NARCAN: ONE MOTHER SAVED HER SON’S LIFE

A mom wrote to me: Two weeks ago, one of my worst nightmares occurred. My son, who had been ‘clean for 3 years,’ overdosed in my house. Luckily, his friend went to check on him, and found him down. I had Narcan in the house and, thankfully, it saved his life. I never heard him come into the house and never heard him drop to the floor. If his friend hadn’t checked on him, my son would be dead! I still cannot get the image of his face, blue and not breathing, out of my head. I thank God that I had Narcan in my home. Now, all of my family members carry it, even my son.

My reflection: This is a wake-up call to all of us. I asked my son, who is fourteen-years sober from a heroin addiction, if he thought it would be good for our family and all families to have Narcan on hand. His response was clear, “Yes, Narcan is a lifesaving tool and I think it’s important to have at the ready for families with a history of opiate addiction, no matter how long it’s been dormant.”

Today’s Promise to consider: Relapse can happen, especially now with our loved ones facing an avalanche of modern stressors. With so many drugs laced with deadly Fentanyl, the chances of death loom even larger. Today, let us each think about having Narcan available in our homes. We never know what might happen, and we need to be prepared even when we think we won’t need it. Our quick response can save lives.

ADDICTION AND RECOVERY: “MIRACLES HAPPENED WHEN I LET GO OF TRYING TO CHANGE AND CONTROL HIM.”

A mom wrote to me: When I hit MY bottom, began to put the focus on ME, and trust my Higher Power, I was finally able to release myself from fear and find true understanding and compassion for my son and myself. When I let go of trying to change and control him, when I granted him the dignity to face his disease on his own terms, it was then – slowly – the miracles began to unfold. Today he has a good job and the fog seems to be lifting, but I have absolutely no sense of what his lifestyle choices are or what tomorrow might bring. His recovery is his own. I cannot live my life based on him, how he looks, how he “seems.” We try to love him as is, right where he is.

My reflection: When I finally surrendered to my son’s addiction, when I finally let go of trying to fix the consequences of his chaos, and when I finally took my hands off the steering wheel of his life, Jeff made the decision to change.

Today’s Promise to consider: There is room for only one person in each addiction – and I am not that person. Today, I’ll concentrate on my own recovery. I’ll start this New Year by trusting my Higher Power, attending Al-Anon or family group meetings, renewing my commitment to working with a sponsor, and prioritizing my physical health. I’ll trust that a miracle will happen if I stay close, but get out of the way.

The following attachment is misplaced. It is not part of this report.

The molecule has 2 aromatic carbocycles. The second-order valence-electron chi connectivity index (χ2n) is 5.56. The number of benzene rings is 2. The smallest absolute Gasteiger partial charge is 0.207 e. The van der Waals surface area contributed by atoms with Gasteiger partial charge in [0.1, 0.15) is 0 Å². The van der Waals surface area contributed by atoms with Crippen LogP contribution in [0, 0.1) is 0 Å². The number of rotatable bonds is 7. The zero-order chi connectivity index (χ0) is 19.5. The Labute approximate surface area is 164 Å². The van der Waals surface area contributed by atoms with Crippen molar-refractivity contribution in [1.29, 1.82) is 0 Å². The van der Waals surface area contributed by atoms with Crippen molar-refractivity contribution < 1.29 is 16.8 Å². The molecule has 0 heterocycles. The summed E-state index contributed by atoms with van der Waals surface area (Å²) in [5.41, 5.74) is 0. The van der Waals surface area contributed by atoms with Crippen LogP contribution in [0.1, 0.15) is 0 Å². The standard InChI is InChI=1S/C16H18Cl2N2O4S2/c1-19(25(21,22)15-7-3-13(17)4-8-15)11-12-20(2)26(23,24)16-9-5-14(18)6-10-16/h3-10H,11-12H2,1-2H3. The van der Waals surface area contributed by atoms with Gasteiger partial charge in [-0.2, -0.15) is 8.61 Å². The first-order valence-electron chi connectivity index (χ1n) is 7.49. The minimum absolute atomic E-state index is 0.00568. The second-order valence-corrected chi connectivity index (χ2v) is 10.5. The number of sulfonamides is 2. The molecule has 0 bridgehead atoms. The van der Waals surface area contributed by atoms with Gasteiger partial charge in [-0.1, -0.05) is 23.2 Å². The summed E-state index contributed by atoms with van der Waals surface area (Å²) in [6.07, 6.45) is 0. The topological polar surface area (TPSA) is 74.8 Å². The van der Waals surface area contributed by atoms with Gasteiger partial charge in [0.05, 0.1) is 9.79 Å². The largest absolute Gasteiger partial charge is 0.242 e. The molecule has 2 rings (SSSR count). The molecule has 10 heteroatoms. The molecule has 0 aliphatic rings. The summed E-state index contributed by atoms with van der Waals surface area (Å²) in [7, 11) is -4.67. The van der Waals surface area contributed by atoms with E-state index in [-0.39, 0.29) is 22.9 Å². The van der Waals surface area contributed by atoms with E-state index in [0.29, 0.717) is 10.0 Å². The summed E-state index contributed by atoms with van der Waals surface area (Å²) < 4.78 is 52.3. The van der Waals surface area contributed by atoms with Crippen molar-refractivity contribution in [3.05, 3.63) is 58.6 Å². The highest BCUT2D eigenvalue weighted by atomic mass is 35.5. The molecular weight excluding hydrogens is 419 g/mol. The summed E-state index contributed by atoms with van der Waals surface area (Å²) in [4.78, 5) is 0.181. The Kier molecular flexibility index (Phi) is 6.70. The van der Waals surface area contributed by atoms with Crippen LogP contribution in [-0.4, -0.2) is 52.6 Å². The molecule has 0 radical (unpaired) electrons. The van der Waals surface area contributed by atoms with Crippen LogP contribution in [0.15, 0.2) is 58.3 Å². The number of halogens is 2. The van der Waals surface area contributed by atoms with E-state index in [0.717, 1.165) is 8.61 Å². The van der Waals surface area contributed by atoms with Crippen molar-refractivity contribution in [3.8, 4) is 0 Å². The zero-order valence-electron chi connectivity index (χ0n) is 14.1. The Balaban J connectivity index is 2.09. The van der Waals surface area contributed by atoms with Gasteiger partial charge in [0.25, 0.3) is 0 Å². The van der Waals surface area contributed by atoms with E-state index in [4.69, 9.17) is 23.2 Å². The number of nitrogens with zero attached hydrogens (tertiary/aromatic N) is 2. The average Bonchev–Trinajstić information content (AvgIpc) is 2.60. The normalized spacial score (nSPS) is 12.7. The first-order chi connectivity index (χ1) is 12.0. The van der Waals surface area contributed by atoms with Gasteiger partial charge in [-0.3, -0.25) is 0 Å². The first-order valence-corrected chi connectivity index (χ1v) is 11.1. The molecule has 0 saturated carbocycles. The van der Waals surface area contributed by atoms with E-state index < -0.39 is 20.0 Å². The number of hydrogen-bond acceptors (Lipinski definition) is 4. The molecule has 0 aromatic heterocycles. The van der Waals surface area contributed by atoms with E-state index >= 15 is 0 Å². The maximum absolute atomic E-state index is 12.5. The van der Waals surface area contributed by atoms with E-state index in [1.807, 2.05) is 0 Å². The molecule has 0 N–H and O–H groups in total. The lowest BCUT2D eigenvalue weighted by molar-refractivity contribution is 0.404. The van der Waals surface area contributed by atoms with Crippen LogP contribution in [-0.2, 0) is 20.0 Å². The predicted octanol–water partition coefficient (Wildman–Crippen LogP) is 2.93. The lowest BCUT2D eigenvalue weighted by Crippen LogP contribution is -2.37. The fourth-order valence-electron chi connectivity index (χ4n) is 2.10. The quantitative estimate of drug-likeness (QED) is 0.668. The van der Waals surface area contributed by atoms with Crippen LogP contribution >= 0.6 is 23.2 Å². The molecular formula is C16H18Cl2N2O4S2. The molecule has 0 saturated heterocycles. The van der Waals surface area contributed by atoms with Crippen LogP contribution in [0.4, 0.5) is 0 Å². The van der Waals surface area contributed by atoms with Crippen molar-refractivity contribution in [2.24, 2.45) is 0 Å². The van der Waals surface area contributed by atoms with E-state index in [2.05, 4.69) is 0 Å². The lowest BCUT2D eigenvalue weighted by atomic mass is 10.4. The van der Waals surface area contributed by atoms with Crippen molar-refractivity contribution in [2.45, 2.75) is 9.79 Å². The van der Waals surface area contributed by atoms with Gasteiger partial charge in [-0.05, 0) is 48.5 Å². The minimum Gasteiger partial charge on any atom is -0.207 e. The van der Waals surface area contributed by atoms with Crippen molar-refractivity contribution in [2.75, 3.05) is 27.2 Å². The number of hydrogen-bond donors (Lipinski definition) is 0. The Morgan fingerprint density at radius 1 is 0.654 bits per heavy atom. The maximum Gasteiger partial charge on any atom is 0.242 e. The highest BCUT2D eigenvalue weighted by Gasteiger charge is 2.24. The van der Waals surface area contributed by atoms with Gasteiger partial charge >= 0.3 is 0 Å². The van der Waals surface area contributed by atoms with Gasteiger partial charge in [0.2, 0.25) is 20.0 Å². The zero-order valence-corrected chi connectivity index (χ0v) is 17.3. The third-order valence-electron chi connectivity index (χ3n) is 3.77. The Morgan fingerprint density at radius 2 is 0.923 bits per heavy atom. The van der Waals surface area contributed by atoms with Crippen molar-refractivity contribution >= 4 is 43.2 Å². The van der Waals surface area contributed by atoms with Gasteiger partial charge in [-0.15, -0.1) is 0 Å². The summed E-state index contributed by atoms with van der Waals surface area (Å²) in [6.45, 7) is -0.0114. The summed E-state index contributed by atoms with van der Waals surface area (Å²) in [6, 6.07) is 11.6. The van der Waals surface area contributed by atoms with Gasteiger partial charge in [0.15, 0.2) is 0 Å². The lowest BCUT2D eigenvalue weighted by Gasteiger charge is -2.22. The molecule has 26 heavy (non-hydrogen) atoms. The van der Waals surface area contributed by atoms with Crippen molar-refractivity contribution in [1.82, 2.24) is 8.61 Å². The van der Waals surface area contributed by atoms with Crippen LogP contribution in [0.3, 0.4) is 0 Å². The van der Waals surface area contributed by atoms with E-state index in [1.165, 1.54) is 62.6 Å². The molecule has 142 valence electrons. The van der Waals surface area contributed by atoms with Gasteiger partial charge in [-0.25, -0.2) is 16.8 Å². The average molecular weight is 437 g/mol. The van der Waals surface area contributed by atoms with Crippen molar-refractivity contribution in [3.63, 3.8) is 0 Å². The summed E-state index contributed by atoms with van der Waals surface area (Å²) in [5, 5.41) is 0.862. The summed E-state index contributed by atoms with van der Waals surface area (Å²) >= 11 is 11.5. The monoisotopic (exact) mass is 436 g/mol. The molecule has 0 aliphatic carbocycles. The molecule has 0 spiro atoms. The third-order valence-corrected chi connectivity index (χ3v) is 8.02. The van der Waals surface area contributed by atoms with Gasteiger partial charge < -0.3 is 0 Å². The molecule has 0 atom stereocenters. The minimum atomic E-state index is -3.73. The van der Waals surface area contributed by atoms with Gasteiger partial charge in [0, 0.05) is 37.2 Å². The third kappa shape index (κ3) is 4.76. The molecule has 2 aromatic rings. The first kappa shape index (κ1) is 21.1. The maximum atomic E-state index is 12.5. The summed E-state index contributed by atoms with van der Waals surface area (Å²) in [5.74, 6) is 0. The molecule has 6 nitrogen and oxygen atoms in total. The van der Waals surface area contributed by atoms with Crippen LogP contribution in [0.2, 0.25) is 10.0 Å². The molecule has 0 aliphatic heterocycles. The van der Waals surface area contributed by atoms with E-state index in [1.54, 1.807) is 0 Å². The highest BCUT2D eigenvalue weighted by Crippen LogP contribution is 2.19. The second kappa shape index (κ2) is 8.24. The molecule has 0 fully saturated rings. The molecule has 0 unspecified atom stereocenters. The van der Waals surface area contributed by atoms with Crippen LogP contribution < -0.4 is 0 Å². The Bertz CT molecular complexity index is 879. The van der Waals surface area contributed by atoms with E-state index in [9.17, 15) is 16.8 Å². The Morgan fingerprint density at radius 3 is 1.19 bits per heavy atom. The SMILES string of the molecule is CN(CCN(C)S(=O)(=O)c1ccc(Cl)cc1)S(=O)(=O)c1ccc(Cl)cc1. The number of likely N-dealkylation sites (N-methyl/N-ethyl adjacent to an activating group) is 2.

FACING THE PAIN OF ADDICTION WITH THE ‘CANDLE LIGHT’ OF COMPASSION

Gabor Maté, Hungarian-born Canadian physician and author of the highly respected book, In the Realm of the Hungry Ghosts, posits that addiction is rooted in the pain of individual trauma and family history. He emphasizes that addiction must be met with compassion and quotes the Tibetan Book of Living and Dying: “Whatever you do, don’t try and escape from your pain, but be with it. Because the attempt to escape from pain is what creates more pain, and that’s the reality with addiction.”

My reflection: Dr. MacAfee, my son’s beloved addiction therapist, said, “Shining a flashlight on Jeff and his addiction never helped. I had to work with him with candle light.” MacAfee knew that my son needed gentle understanding.

Today’s Promise to consider: Gabor Maté asserts that addiction is rooted in pain and compassion is needed to counter the suffering. Several years ago, I surveyed forty-one recovering people and asked them, “What made you choose recovery?” Thirty-eight said, “When I was ready to change, someone was there for me after all the destruction. Someone still loved me and had stayed close.” Today, let us stay close and join in prayer that our loved ones choose sobriety. We will be there.

WHEN DOES RECOVERY HAPPEN?

A woman wrote to me: My younger sister is a recovering heroin addict. She is 25 years old and has been to 17 rehab centers, and never finished one program. Last year, she completed her time in jail (since she did not fulfill the requirements of rehab) and that seems to have made a difference for her.  She is recently married, pregnant and, as far as we can tell, sober.